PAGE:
Protesters in Jordan’s capital, Amman, took to the streets yet again over the weekend, voicing their objections to a 10-billion-dollar gas-deal that the Hashemite Kingdom recently signed with its Western-neighbor, Israel. The deal, which will supply some 1.6 trillion feet of gas to Jordan’s National Electric Power Company, marks a significant step forward in Israel’s efforts to exploit its offshore gas reserves, although it is still looking for additional partnerships with both Turkey and Egypt, which would give Jerusalem far more export volume and the possibility of linking up with European markets. The gas will come from Israel’s Leviathan natural gas field, located in the Mediterranean, which is owned by a joint American-Israeli group. Even though the Jordanian National Power company signed the gas agreement with the American part of the Leviathan group to avoid public scrutiny, Jordanian protesters accuse their government of acting on political considerations rather than national interests. “We are here against the gas agreement, because it is a pure political (deal) it is not in the interest of the Jordanian people and not economically. We are buying gas that no one else is buying, and we are losing with this.” Ghaith, Jordanian protester said.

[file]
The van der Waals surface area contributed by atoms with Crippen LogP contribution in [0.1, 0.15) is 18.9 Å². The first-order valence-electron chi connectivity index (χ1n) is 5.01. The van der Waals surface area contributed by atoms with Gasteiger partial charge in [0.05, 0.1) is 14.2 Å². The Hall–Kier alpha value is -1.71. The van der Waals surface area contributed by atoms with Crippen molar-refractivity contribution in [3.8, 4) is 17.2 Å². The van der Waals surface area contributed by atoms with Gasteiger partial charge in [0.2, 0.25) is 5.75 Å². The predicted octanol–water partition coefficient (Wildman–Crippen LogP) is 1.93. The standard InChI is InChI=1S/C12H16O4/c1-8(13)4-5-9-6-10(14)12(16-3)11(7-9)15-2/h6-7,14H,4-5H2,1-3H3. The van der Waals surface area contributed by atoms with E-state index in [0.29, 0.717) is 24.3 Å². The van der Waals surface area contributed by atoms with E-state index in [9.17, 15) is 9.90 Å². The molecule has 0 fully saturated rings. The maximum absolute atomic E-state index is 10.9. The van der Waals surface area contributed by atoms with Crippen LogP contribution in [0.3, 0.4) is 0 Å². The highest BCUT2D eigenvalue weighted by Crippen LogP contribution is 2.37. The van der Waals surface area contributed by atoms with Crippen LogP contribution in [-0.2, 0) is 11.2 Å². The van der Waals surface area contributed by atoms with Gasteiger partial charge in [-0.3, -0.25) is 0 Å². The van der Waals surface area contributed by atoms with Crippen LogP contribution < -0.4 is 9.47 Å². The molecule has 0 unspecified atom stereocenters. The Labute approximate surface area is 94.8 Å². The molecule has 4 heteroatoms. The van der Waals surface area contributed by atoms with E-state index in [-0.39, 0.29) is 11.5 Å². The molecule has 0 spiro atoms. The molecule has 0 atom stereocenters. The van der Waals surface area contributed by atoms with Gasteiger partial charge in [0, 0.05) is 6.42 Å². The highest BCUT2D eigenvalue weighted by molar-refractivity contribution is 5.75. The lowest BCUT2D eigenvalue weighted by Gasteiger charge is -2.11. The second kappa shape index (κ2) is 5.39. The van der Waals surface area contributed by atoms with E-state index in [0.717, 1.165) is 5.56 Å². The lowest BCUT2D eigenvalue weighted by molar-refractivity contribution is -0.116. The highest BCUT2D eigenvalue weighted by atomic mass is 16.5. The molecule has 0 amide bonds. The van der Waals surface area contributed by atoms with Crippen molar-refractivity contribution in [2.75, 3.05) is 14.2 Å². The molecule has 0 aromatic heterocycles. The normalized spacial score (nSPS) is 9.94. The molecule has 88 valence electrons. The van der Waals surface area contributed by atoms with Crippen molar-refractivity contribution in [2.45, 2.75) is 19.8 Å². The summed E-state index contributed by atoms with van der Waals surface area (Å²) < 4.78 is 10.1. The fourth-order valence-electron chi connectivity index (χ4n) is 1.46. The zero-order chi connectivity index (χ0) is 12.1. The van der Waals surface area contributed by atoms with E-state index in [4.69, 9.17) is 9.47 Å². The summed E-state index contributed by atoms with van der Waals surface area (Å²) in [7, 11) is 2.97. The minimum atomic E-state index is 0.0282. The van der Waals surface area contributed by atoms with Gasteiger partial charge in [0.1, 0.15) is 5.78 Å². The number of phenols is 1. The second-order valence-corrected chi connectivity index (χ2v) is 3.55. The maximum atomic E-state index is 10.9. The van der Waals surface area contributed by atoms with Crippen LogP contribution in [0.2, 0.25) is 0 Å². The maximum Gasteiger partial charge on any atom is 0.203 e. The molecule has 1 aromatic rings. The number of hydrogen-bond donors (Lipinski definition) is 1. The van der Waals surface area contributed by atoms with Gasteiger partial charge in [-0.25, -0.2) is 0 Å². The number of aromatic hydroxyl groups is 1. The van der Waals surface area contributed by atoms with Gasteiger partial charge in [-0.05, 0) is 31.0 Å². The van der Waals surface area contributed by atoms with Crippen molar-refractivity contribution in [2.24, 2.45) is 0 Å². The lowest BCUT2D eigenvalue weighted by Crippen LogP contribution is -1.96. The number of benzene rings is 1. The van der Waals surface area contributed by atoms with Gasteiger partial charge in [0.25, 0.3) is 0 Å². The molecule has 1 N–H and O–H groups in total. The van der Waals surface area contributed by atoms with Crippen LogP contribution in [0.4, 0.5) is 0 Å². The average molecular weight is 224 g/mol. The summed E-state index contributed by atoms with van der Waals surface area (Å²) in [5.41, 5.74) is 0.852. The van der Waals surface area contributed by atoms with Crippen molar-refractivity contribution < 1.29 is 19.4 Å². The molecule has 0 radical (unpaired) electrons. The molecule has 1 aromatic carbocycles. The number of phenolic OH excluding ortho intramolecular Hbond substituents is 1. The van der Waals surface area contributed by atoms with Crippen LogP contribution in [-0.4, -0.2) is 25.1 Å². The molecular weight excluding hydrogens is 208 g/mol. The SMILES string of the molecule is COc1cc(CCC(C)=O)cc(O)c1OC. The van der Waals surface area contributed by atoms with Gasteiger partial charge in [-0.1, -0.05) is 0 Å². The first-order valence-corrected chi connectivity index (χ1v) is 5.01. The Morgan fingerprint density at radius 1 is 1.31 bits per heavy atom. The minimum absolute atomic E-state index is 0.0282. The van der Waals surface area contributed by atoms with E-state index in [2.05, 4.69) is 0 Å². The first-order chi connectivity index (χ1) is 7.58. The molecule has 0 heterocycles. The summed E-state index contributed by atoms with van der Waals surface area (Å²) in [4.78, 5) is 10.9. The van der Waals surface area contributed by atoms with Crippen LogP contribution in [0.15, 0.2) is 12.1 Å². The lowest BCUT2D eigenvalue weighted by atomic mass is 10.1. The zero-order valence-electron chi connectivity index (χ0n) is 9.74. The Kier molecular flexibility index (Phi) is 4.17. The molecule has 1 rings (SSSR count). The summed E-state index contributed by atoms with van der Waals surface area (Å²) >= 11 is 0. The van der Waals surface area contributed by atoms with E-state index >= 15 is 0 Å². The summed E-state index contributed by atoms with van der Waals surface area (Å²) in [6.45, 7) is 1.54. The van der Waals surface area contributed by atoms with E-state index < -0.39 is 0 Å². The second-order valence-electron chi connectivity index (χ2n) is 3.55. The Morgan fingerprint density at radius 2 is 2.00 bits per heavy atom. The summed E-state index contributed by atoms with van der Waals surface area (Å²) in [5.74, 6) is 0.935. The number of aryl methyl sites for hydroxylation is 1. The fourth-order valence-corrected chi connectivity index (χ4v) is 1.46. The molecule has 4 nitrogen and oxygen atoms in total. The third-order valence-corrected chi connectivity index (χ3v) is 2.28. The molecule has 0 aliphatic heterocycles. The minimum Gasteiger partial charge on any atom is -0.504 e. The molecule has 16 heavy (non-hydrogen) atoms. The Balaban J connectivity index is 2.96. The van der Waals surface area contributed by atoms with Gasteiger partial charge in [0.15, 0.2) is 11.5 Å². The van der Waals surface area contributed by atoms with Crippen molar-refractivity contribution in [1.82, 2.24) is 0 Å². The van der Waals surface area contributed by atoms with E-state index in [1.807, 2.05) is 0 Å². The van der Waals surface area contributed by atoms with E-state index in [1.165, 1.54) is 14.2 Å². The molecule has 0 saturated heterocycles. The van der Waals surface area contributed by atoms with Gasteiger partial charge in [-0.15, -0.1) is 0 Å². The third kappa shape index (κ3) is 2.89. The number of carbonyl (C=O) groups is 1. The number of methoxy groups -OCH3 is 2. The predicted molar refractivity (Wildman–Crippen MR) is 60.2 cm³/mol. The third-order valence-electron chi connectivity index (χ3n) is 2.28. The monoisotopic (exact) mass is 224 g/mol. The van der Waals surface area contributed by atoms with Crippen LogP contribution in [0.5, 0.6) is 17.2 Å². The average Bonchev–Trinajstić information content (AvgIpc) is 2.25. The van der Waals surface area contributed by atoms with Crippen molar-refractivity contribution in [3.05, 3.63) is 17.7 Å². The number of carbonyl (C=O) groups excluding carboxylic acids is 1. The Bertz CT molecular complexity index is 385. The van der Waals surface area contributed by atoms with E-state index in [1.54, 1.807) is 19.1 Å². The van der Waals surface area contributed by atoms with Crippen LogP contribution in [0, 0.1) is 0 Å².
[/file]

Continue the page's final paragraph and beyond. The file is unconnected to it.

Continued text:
“The gas of our enemy is occupation. This deal does not serve our national interest, it is not a strategic decision or an economic one. This deal is purely political and its goal is to bring us closer and normalizing relations with this criminal entity. There is no way we will accept this, our only request to our government is to cancel the deal,” Abdelmajid Dandis, Jordanian Protester said.
While Israel and Jordan signed a peace agreement in 1994, relations are not always good between the two countries, but as economic ties deepen, Israel hopes they will improve – a hope voiced often by Prime Minister Benjamin Netanyahu who plays up Israel’s potential as an economic partner with Sunni Arab countries in the region. In that respect, the gas-deal with Jordan represents a breakthrough. Nevertheless, it is important to note that more than half of Jordan’s population of 9.5 million are of Palestinian roots.